Author and neuroscientist Dr. James Fallon joins Tim to talk about the dark side of the human brain and how common psychopathy may really be throughout society. And his story has a twist. Dr. Fallon is a neuroscientist, a professor of psychiatry and human behavior, and an author of the book, “The Psychopath Inside: A Neuroscientist’s Personal Journey into the Dark Side of the Brain.”
I’m going to say a word, and I want you to focus on the first thing that comes to mind. Are you ready? OK, here’s the word.
What came to mind. Did you think about a killer? Perhaps a serial killer?
It makes sense. Many, if not most of the most notorious serial killers in history were psychopaths. Ted Bundy. Jeffrey Dahmer. David Berkowitz, also known as the Son of Sam. Edmund Kemper, who we discussed on last week’s episode with Justin from the Generation Why Podcast.
These were all famous serial killers. And they were all psychopaths.
So, what exactly is a psychopathic personality?
That’s one of the first questions I had to ask Dr. James Fallon. He’s a neuroscientist at the University of California at Irvine.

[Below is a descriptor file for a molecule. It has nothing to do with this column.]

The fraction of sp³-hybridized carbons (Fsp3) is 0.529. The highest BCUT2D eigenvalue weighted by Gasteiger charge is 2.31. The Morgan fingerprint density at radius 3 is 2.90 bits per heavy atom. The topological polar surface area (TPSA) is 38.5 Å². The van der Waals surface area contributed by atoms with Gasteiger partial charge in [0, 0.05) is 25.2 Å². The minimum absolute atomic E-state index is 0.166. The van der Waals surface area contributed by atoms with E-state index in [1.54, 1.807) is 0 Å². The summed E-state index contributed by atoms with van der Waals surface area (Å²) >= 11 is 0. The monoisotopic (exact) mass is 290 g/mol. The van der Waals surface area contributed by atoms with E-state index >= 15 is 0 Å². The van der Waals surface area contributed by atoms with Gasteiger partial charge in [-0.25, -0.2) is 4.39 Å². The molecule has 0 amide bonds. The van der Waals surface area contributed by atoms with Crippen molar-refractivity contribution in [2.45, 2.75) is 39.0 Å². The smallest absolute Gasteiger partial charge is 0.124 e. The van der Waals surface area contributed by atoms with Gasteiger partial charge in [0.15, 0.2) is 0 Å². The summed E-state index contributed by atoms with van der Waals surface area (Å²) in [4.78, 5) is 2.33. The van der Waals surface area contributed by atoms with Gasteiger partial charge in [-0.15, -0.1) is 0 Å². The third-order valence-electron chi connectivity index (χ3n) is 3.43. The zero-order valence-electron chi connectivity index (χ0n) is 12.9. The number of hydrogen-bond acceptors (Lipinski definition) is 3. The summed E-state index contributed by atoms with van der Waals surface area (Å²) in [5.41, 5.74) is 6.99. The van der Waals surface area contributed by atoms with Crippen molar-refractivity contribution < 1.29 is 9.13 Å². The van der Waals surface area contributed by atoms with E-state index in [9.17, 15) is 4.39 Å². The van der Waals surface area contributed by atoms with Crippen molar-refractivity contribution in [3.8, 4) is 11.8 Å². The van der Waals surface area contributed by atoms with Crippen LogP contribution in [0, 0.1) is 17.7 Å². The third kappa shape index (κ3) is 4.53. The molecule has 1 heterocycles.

He’s done extensive research in this area, and he’s the author of a book called, “The Psychopath Inside: A Neuroscientist’s Personal Journey into the Dark Side of the Brain.”
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- The Psychopath Inside: A Neuroscientist’s Personal Journey into the Dark Side of the Brain, by James Fallon (Barnes & Noble)
- Killed Strangely: The Death of Rebecca Cornell, by Elaine Forman Crane (Barnes & Noble)
- James Fallon, Ph.D., (University of California, Irvine)
- The Neuroscientist Who Discovered He was a Psychopath, Smithsonian
- Lizzie Borden, The Crime Museum
- The 1673 Murder of Rebecca Cornell and the ‘Good Fire,’ New England Historical Society
About this Episode’s Guest Dr. James Fallon
James Fallon, Ph.D., is a neuroscientist and Professor Emeritus of Anatomy and Neurobiology at the University of California, Irving. He has several areas of expertise, including adult stem cells, psychiatry, and the relationships between brain imaging, genetics and a range of psychiatric conditions. These include schizophrenia, depression, addictions and psychopathy.